If all of matter and all of energy is in constant motion, what is the 'zero
point reference for time? Is it not the same as the 'eigenvalue'? This seems
to be a troublesome paradox.
R. Henry Nigl [Only registered users see links. ]
"RHNL" <[Only registered users see links. ]> wrote in message
news:[Only registered users see links. ]...
The 'zero point reference for time' is the Big Bang. There was no 'time'
until after the BB. Since then the scalar time has been monotonically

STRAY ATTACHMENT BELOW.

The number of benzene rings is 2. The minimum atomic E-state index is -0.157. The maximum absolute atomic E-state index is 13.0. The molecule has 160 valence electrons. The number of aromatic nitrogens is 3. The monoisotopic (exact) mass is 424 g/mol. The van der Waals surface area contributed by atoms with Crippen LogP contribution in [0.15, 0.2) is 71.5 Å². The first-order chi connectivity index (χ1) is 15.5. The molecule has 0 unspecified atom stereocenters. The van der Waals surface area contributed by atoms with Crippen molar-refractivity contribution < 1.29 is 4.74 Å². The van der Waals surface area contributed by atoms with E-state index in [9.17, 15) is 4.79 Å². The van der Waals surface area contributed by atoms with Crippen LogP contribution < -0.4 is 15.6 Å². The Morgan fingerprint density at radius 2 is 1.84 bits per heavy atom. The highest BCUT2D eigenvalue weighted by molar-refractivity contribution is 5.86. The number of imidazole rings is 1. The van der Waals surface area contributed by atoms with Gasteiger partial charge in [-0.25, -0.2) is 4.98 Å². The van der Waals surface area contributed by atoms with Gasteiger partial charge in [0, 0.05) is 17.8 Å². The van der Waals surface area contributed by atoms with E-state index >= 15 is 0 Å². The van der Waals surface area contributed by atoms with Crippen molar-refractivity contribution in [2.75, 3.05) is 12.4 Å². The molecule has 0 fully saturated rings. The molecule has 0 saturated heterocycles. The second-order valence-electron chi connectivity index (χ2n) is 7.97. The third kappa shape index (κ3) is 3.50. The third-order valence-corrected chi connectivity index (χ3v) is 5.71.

increasing. Time varies.
An 'eigenvalue' is a fixed scalar value associated with the solution set to
a set of simultaneous equations. Eigenvalues do not vary. [Only registered users see links. ]
Neither is relevant to the fact that all matter is in constant motion
relative to some other matter, which is a consequence of the Principles of
Quantum Mechanics and the Heisenberg Uncertainty Principle. There simply is
no way to remove the last little bit of kinetic energy from a particle -
anything we do to the particle either will not affect its energy or will
give it more energy.